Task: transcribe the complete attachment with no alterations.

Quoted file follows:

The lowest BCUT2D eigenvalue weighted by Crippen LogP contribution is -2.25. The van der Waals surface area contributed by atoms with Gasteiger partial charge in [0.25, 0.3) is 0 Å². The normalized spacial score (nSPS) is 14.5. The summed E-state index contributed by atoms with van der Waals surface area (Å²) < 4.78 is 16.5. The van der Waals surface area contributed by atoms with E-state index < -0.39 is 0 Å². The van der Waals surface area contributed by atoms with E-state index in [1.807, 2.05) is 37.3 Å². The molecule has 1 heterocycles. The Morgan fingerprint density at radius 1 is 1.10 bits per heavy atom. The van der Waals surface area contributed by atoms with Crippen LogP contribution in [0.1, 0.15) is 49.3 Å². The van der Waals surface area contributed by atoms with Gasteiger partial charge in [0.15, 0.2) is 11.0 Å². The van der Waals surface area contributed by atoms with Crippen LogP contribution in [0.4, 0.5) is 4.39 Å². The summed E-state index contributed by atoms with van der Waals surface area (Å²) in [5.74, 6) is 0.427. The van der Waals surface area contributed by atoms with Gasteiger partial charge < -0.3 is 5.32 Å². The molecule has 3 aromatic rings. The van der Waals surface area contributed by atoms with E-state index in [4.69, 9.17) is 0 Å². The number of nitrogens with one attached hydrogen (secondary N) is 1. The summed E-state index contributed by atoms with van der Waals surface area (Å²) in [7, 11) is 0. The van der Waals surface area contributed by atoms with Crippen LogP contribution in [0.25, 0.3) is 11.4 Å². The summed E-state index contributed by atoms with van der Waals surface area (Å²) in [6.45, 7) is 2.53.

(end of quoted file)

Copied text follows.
The lowest BCUT2D eigenvalue weighted by Crippen LogP contribution is -2.25. The van der Waals surface area contributed by atoms with Gasteiger partial charge in [0.25, 0.3) is 0 Å². The normalized spacial score (nSPS) is 14.5. The summed E-state index contributed by atoms with van der Waals surface area (Å²) < 4.78 is 16.5. The van der Waals surface area contributed by atoms with E-state index < -0.39 is 0 Å². The van der Waals surface area contributed by atoms with E-state index in [1.807, 2.05) is 37.3 Å². The molecule has 1 heterocycles. The Morgan fingerprint density at radius 1 is 1.10 bits per heavy atom. The van der Waals surface area contributed by atoms with Crippen LogP contribution in [0.1, 0.15) is 49.3 Å². The van der Waals surface area contributed by atoms with Gasteiger partial charge in [0.15, 0.2) is 11.0 Å². The van der Waals surface area contributed by atoms with Crippen LogP contribution in [0.4, 0.5) is 4.39 Å². The summed E-state index contributed by atoms with van der Waals surface area (Å²) in [5.74, 6) is 0.427. The van der Waals surface area contributed by atoms with Gasteiger partial charge < -0.3 is 5.32 Å². The molecule has 3 aromatic rings. The van der Waals surface area contributed by atoms with E-state index in [4.69, 9.17) is 0 Å². The number of nitrogens with one attached hydrogen (secondary N) is 1. The summed E-state index contributed by atoms with van der Waals surface area (Å²) in [7, 11) is 0. The van der Waals surface area contributed by atoms with Crippen LogP contribution in [0.25, 0.3) is 11.4 Å². The summed E-state index contributed by atoms with van der Waals surface area (Å²) in [6.45, 7) is 2.53.